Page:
I’ll try to respond to some other of your questions later.

Bob

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It’s definitely a moon! . . . and now it’s become a sunflower!

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Posted: 29 July 2008 10:55 AM   [ Ignore ]   [ # 81 ]  
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CanZen - 29 July 2008 03:36 AM

John, just getting to some of the many questions that you had posed earlier.  On the notion of scientific research into the cognitive conditions that allow us to become language users and the thought that there is such a particular “cognitive blueprint” that is a necessary condition leading to both our linguistic capacity and our moral awareness (conscience)- let me concede that these are my own ideas on this subject. People like Marc Hauser (author of “Moral Minds”) and V.S. Ramachandran (neuroscientist at UCLA) are doing interesting field studies that indicate there is a strong and direct connection between our linguistic ability and our moral understanding.  Hauser is looking at animal behaviour and how certain cognitive accomplishments appear to indicate the foundations of moral reasoning in their behaviour. Ramachandran is doing research into unique (pathological)human cognitive capacities that produce/induce religious or delusional experiences in their sufferers. This research can be widened to examine normal human behaviour as well by discovering the cognitive prerequisites that relate directly to our moral awareness.

The point I want to stress is that there are scientific researchers who are discovering neuro-biological explanations for human perceptions and behaviours that were thought to have mysterious or otherwise inexplicable origins.

I will have to agree with Salt Creek in his aversion to psychology, and contend that scientists like Wilson and Dawkins (with backgrounds in genetics and evolution theory, and an interest in animal/human behaviour) are the sorts of researchers who will get us to the answers we seek. The work of Hauser, Ramachandran, and many others seek evolutionary explanations for our behaviour, and in that sense their work will produce a better picture of the scale and the scope of our cognitive history and a greater understanding of what our future “thinking” might be like.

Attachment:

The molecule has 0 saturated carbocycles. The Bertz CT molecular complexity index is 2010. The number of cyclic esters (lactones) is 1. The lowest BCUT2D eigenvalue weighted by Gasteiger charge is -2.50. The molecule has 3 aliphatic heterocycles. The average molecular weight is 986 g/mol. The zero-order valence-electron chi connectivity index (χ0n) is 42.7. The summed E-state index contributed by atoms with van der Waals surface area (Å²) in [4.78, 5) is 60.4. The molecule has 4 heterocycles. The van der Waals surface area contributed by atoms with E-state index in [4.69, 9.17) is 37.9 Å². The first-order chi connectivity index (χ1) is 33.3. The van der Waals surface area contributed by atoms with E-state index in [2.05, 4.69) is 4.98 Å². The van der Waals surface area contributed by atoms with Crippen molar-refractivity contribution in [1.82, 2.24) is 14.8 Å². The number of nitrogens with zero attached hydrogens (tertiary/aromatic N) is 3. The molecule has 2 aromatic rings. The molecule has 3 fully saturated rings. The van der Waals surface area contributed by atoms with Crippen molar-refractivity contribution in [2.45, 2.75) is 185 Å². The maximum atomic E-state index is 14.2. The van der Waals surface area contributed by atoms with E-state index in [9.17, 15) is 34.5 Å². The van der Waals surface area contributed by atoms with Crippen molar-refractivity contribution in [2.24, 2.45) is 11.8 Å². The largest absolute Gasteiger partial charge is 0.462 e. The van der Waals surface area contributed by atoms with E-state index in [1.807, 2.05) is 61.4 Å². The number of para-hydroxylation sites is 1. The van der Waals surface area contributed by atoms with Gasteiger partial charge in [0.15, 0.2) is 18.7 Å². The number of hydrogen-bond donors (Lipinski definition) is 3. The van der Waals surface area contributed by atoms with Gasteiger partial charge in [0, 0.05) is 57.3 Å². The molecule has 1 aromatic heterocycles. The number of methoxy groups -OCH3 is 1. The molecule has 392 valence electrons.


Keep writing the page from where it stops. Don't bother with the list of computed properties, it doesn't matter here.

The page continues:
What i find intriguing about the evolutionary approach to human congition is how it essentially brings us back down to earth by tracing our complex cognitive processes to its roots in other animal species. One interesting discovery recently is that of “mirror neurons” in dogs, apes, and humans. The actions of these cognitive triggers may have explanitory scope for behaviours that no amount of “pure psychology” could ever hope to uncover.

I’ll try to respond to some other of your questions later.

Bob

Good to hear that you are still interested in discussing these matters ... I’ll take some time to work through what you have been thinking about as I am able.

John

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Posted: 30 July 2008 10:14 AM   [ Ignore ]   [ # 82 ]  
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CanZen - 29 July 2008 03:36 AM

I will have to agree with Salt Creek in his aversion to psychology, and contend that scientists like Wilson and Dawkins (with backgrounds in genetics and evolution theory, and an interest in animal/human behaviour) are the sorts of researchers who will get us to the answers we seek.

Thanks, Bob, for your summary of the work of scientist in whom you have good reason to place confidence.  As for Salt Creek, I am not convinced that he has been able to extricate himself enough from his own scientistic solipsism in order to adequately make any kind of assertion as to whether psychology should be averted or not.  By his own admission, “What I do know about is science”.

However, I do want to respect your epistemic structure and encourage you to look beyond it (as well) by considering the criticism and update of Martin Seligman, past President (1998) of the American Psychological Association (APA).  The video discusses the state of the union in Psychology and makes the point that it is,

(1) Good
(2) Not Good, and
(3) Not Good Enough

From Freud through to the recent past Psychology worked from a disease vantage point and with psychological pathologies.  The work of Positive Psychology builds on the past accomplishments of the more negative model to make psychological science better.  There is, also, a text article available of Seligman’s comments/criticisms.  He develops ideas of the happy life which appeared first in the writings of Aristotle and later became incorporated into the work of present day psychology via the contribution of Franz Brentano.  On Brentano’s contribution see Daniel Dennett’s article on Intentionality in the The Oxford Companion to the Mind (Oxford University Press, 1987).

I hope you will be able to take the time to consider what Dr. Seligman has to say so that we can incorporate some of the research done within this epistemic structure to enhance the structure you are using.

All the best,

John

[ Edited: 30 July 2008 10:47 AM by John Brand]